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20th March 2024 EDT FEATURES

It’s March Madness, So Let’s Pay Tribute to Nike’s College Colorways

There's a major confluence between one of the biggest sporting events in America and one of the biggest brands in the world. We pay homage to Nike's college-inspired colorways this March.

It’s March Madness, So Let’s Pay Tribute to Nike’s College Colorways
It’s March Madness, So Let’s Pay Tribute to Nike’s College Colorways

It’s that time of year again—brackets are being filled out, analysts are picking games, and excitement is palpable as 21 March 2024 approaches. That’s when the first round of the 2024 Men’s NCAA Tournament kicks off, signifying the beginning of March Madness.

If you live outside the US of A, chances are you might not be familiar with one of the biggest sporting events in American history. And what connection does it have with Nike’s college-inspired colorways? Let’s break it down.

What Is March Madness?

The NCAA is short for the National Collegiate Athletic Association. In other words, March Madness is a college basketball tournament—one that makes a lot of money. According to Investopedia, “the NCAA earned US$1.28 billion in revenue in 2022–2023, with about US$1 billion coming from March Madness alone.”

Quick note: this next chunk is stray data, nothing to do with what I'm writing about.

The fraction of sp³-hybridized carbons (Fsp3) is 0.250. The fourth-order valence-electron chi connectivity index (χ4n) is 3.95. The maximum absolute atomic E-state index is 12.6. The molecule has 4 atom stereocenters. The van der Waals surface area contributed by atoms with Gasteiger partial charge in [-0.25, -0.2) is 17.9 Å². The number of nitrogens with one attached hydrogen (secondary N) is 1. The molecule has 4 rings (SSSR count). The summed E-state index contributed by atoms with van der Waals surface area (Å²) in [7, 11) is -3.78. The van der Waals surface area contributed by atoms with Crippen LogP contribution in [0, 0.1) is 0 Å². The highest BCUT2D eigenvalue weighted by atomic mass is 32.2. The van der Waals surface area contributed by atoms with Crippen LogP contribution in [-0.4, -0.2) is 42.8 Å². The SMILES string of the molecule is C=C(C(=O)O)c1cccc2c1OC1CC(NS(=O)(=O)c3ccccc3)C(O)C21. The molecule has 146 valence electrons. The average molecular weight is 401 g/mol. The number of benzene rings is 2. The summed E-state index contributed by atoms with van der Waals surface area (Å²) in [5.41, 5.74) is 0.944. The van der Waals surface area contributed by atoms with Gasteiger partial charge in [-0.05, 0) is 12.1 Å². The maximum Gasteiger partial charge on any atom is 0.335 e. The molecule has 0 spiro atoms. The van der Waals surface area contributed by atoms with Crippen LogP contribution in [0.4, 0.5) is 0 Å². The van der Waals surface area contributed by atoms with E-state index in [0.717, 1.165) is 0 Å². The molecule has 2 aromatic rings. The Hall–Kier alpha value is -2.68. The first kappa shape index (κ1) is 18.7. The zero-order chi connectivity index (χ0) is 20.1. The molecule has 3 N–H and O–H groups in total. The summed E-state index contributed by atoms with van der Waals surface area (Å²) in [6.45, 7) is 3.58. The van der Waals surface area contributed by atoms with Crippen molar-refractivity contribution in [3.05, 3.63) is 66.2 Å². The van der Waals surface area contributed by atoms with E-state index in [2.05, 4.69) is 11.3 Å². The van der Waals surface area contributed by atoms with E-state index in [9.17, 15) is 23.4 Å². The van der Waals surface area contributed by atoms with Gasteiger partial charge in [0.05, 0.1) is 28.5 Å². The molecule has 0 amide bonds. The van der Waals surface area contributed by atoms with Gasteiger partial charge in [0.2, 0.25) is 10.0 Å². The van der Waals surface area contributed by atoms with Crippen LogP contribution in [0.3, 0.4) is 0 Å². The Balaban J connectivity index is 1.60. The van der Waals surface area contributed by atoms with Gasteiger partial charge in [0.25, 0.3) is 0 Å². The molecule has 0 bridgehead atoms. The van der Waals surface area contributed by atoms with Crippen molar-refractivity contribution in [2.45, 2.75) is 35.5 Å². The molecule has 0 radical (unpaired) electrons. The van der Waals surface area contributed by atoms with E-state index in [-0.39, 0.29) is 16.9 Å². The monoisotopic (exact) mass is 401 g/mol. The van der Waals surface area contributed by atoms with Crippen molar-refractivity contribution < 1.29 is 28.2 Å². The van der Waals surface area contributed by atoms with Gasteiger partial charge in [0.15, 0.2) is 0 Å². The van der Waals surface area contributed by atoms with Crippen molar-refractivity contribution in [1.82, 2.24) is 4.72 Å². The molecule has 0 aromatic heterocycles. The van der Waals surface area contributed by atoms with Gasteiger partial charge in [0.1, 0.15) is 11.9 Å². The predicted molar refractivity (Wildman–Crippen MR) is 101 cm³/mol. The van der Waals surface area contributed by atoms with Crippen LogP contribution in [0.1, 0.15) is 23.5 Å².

The reason why college sports is a marquee event for millions of Americans, is because for a long time, professional sports—with the exception of baseball—wasn’t really a thing.

“The biggest American Football stadiums were all for college sports,” says YouTuber Zealand.

Before the NBA came onto the scene in 1949—a decade prior to that, in fact—the first NCAA tournament kicked off. In the 85 years since, there have been countless moments that have shaped basketball history, and just as many players who have gone on to be successful in the NBA (think: Al Horford, Stephen Curry, Gordon Hayward, Anthony Davis, and Tyus Jones, among others).

Stephen Curry’s 2008 March Madness run

Players’ careers can be made—and broken—in a singular moment in the NCAA, because, unlike in the NBA, where games are played in a best-of-seven series, NCAA games are just a single round.

This, coupled with eight minutes less on the clock, a closer three-point line, and no home court-advantage, makes for volatile games that can lead to unlikely outcomes—situations known as “upsets”. Case in point: Marquette beating UNC-Charlotte at the absolute last second in 1977.

What all this means is that the infrastructure of March Madness makes it a fertile ground for the underdog to shine—and we all know that people love a good Cinderella story. As Vox put it in one of their explainers, “…in a lot of ways, March Madness is more fun than the NBA.”